The two-first Olympic champions
The first Olympic decathlon champion. If we think about it, we assume that there can only be one. But there's one exception. If you look back into history and the results of the 1912 Stockholm Olympics, you will see two names as Olympic champions in the decathlon. “How is that possible?” you might ask.
Almost everyone who follows the decathlon knows who Jim Thorpe is. I assume that at least once some of you have heard the magical sentence that King Gustav V of Sweden said to Jim after he won the 1912 Olympics, "You, sir, are the world's greatest athlete". This title has lived through times, and even nowadays is used to describe the Olympic champion in the decathlon. So if Jim Thorpe won, how can there be another winner? It’s a rare occasion to score the same amount of points in the decathlon. That’s not it.
The answer is simple. For 70 long years, Jim had lost his gold medal. A multi-talented sportsman, Thorpe played baseball for the Rocky Mount club in North Carolina in 1909 and 1910, receiving small payments for each appearance he made. When a report appeared in the Worcester Telegram and Gazette stating as much, it was deemed that Thorpe had violated the rules regarding amateurism, and at the start of 1913, he was stripped of his Olympic title. This moved everyone else up in the rankings.
Since Thorpe was disqualified for not being an amateur, Karl Hugo Wieslander was declared the winner of the 1912 Olympics and awarded the gold medal, which he refused to accept. For many years Wieslander was uncomfortable with keeping the 1912 gold medal and contemplated returning it to Thorpe. He finally reconsidered, and in 1951 donated it to the sports museum at the Swedish School of Sport and Health Sciences. In 1954 it was stolen from there and never recovered.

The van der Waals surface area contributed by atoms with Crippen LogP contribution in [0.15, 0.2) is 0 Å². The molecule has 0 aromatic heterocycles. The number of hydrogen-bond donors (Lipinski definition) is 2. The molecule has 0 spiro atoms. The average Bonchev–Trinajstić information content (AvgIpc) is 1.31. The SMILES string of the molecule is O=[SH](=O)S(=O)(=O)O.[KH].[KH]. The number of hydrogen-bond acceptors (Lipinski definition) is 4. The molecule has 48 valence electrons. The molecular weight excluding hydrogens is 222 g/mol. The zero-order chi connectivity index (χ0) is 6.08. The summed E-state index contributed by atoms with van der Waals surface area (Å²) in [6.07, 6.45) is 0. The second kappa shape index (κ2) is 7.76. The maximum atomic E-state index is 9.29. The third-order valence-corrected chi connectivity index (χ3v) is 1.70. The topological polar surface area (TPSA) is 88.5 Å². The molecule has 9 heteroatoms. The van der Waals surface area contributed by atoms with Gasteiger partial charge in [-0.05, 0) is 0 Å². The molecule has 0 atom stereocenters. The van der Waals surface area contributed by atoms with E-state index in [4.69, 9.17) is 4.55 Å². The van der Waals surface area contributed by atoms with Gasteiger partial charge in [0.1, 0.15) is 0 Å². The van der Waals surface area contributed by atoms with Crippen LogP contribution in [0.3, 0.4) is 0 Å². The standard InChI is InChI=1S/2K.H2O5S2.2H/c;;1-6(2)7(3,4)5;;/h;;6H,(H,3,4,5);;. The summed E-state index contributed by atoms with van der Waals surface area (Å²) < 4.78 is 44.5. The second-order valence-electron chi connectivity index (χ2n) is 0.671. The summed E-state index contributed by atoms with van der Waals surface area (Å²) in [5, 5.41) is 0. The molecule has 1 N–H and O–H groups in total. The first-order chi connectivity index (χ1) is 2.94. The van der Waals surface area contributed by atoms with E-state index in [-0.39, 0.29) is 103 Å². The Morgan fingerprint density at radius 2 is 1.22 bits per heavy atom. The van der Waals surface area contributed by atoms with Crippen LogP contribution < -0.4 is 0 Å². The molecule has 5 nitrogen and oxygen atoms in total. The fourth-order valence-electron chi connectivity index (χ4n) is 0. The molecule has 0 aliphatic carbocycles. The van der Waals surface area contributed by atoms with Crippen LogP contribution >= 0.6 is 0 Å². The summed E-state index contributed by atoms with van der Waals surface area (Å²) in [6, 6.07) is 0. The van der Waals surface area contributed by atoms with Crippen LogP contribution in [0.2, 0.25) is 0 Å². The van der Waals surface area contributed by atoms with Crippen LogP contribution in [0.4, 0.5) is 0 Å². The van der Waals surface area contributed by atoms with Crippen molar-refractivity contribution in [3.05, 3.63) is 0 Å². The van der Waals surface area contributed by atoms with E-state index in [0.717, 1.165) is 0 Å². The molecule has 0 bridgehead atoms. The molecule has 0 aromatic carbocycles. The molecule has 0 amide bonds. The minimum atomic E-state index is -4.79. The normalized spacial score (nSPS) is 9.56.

In 1982, the IOC was convinced that the disqualification had been improper, as no protest against Thorpe's eligibility had been brought within the required 30 days, and on 18 January 1983, some 30 years after Thorpe’s death, the International Olympic Committee officially reinstated Thorpe’s medals from the 1912 Games at an emotional ceremony attended by two of his children. That made Thorpe and Wieslander co-champions.
Here is a little story about Jim Thorpe, the first Native American to win Olympic gold for the United States. It shows the kind of legacy the modern-day-decathletes are building upon.
"This is Jim Thorpe. Look closely at the photo, you can see that he's wearing different socks and shoes. This wasn't a fashion statement. It was the 1912 Olympics, and Jim, an American Indian from Oklahoma represented the U.S. in track and field. On the morning of his competitions, his shoes were stolen. Luckily, Jim ended up finding two shoes in a garbage can. That's the pair that he's wearing in the photo. But one of the shoes was too big, so he had to wear an extra sock. Wearing these shoes, Jim won two gold medals that day.
This is a perfect reminder that you don't have to resign to the excuses that have held you back. So what if life hasn't been fair? What are you going to do about it today? Whatever you woke up with this morning; stolen shoes, ill health, failed relationships, don't let it stop you from running your race. You can experience more in life if you'll get over the excuses and get on with living. You can have reasons or you can have results and you can't have both."
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